Lampedusa, Linosa and Homer

Few know that (this is why I decided to write about it) Homer’s’ Odyssey hides a reference to Lampedusa’s central role in the Mediterranean sea centuries before Odysseus sealed in order to return home to Ithaca.
The first time I noticed this reference to Lampedusa I thought that the Mycenaean could once have sailed to the Pelagian Islands, then, absent any archaeological evidence, I realized that perhaps its meaning was different.
My studies published in this website show how Lampedusa, first colonized in the sixth millennium bc,  hosted an important Neolithic and megalithic culture which left important traces of its passage and of its greatness on the Island and below its sea for a period that covered more than two Millenia (5200-3000 BC): echoes of this greatness must have reached the Mycenaean sailors through their trade and cultural exchange ties with the Thapsos culture of Sicily between 1500 and 1300 BC. Hence  the distant memory the Homer, by oral tradition, must have kept and finally saved on his immortal work in the twelfth book of his Odyssey.
In the twelfth book of the Odyssey two nymphs are mentioned (nymphs sometimes represent geographical entities such as rivers, lakes, Island…)  by their evocative names: Lampetia and Phaetusa, daughters of Helios.
Lampetia  (Λαμπετίη ) means shining/burning while Phaetusa (Φαέθουσάmeans shining/gleaming: it is a clear reference to the ancient names of the two main Pelagian islands : Lampas and Aethusa (ancient name of Linosa found in Plinio’s "Historia Naturalis" probably as a corruption of an older version of the same name: Phaetusa ).


Lampetia and Phaetusa, daughters of Helios,  were in charge of the custody of their father’s sacred cows in the Island of Trinacria (Sicily): this may well mean that Lampedusa and Linosa may have played an important role in the ancient territorial autonomy and independence eof Sicily . In the Greek mythology indeed to steal the cows of a country or tribe often meant to try to conquer it by force, hence the Pelagian islands must have once been very important if their role was known to the Mycenaean sealers who must have learnt this in Sicily during their trade and by cultural Exchange with the  Thapsos culture. The memory of the former importance of Lampedusa, probably already a distant one in Mycenaean times was therefore saved forever in Homer’s immortal verses.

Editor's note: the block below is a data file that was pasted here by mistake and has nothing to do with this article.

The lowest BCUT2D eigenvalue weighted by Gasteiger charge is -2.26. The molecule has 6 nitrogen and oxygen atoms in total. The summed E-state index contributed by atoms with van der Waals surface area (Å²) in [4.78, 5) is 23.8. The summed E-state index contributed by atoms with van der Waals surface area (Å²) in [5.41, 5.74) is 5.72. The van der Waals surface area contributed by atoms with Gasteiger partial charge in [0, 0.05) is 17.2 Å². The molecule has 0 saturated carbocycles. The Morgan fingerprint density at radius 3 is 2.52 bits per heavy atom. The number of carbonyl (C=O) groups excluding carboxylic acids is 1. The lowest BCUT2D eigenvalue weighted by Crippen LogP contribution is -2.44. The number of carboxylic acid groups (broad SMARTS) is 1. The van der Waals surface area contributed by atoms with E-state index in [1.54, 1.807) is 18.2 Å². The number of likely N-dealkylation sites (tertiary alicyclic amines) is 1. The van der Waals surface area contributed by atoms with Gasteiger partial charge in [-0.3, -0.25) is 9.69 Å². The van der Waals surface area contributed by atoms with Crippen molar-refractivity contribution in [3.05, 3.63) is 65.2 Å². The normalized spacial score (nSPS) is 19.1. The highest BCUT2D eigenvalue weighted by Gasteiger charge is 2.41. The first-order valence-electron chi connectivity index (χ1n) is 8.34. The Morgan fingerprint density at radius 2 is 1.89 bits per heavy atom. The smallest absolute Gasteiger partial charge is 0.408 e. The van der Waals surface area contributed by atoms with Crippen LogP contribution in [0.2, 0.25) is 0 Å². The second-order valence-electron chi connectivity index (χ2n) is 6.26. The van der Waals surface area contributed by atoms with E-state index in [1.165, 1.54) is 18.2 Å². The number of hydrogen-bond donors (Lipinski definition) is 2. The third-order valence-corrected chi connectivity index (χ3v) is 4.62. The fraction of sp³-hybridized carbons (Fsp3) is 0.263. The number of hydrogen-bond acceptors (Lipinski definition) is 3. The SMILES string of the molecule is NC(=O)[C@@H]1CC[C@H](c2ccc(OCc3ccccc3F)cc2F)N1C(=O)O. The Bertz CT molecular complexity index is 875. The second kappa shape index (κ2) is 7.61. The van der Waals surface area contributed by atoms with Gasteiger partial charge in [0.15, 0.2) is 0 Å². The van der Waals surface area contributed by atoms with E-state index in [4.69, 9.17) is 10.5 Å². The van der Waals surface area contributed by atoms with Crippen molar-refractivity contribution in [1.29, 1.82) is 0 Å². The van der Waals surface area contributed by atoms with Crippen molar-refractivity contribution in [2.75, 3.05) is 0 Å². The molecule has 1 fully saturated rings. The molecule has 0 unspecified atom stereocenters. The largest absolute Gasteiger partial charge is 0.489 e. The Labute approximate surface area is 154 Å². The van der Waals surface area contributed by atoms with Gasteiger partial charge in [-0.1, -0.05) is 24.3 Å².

I believe that archaeology have a mission and it must be to help recover the lost memory of ancient people: Lampedusa is still waiting ….I hope that my studies will bring archaeology closer to Lampedusa: the only island in the Mediterranean sea whose prehistory  has not been archaeologically explored to date.

A prehistoric gold plate in the British Museum coming from Sicily: maybe it shows the sacred Helios Cows?  (picture courtesy of the British Museum which hold all its rights). 

Below the original verses from the Odyssey and their English translation: (XII book) :

"Θρινακίην δ' ἐς νῆσον ἀφίξεαι: ἔνθα δὲ πολλαὶ
βόσκοντ' Ἠελίοιο βόες καὶ ἴφια μῆλα,
ἑπτὰ βοῶν ἀγέλαι, τόσα δ' οἰῶν πώεα καλά,
πεντήκοντα δ' ἕκαστα. γόνος δ' οὐ γίγνεται αὐτῶν,
οὐδέ ποτε φθινύθουσι. θεαὶ δ' ἐπιποιμένες εἰσίν,
νύμφαι ἐυπλόκαμοι, Φαέθουσά τε Λαμπετίη τε,
ἃς τέκεν Ἠελίῳ Ὑπερίονι δῖα Νέαιρα.
τὰς μὲν ἄρα θρέψασα τεκοῦσά τε πότνια μήτηρ
Θρινακίην ἐς νῆσον ἀπῴκισε τηλόθι ναίειν,
μῆλα φυλασσέμεναι πατρώια καὶ ἕλικας βοῦς.
τὰς εἰ μέν κ' ἀσινέας ἐάᾳς νόστου τε μέδηαι,
ἦ τ' ἂν ἔτ' εἰς Ἰθάκην κακά περ πάσχοντες ἵκοισθε:
εἰ δέ κε σίνηαι, τότε τοι τεκμαίρομ' ὄλεθρον,
νηί τε καὶ ἑτάροις: αὐτὸς δ' εἴ πέρ κεν ἀλύξῃς,
ὀψὲ κακῶς νεῖαι, ὀλέσας ἄπο πάντας ἑταίρους.'

"'You will now come to the Thrinacian island, and here you will see many herds of cattle and flocks of sheep belonging to the sun-god- seven herds of cattle and seven flocks of sheep, with fifty head in each flock. They do not breed, nor do they become fewer in number, and they are tended by the goddesses Phaethusa and Lampetie, who are children of the sun-god Hyperion by Neaera. Their mother when she had borne them and had done suckling them sent them to the Thrinacian island, which was a long way off, to live there and look after their father's flocks and herds. If you leave these flocks unharmed, and think of nothing but getting home, you may yet after much hardship reach Ithaca; but if you harm them, then I forewarn you of the destruction both of your ship and of your comrades; and even though you may yourself escape, you will return late, in bad plight, after losing all your men.'

Symbol of Sicily “Trinacria”

Phaetusa (Linosa) seen from Lampetia (Lampedusa)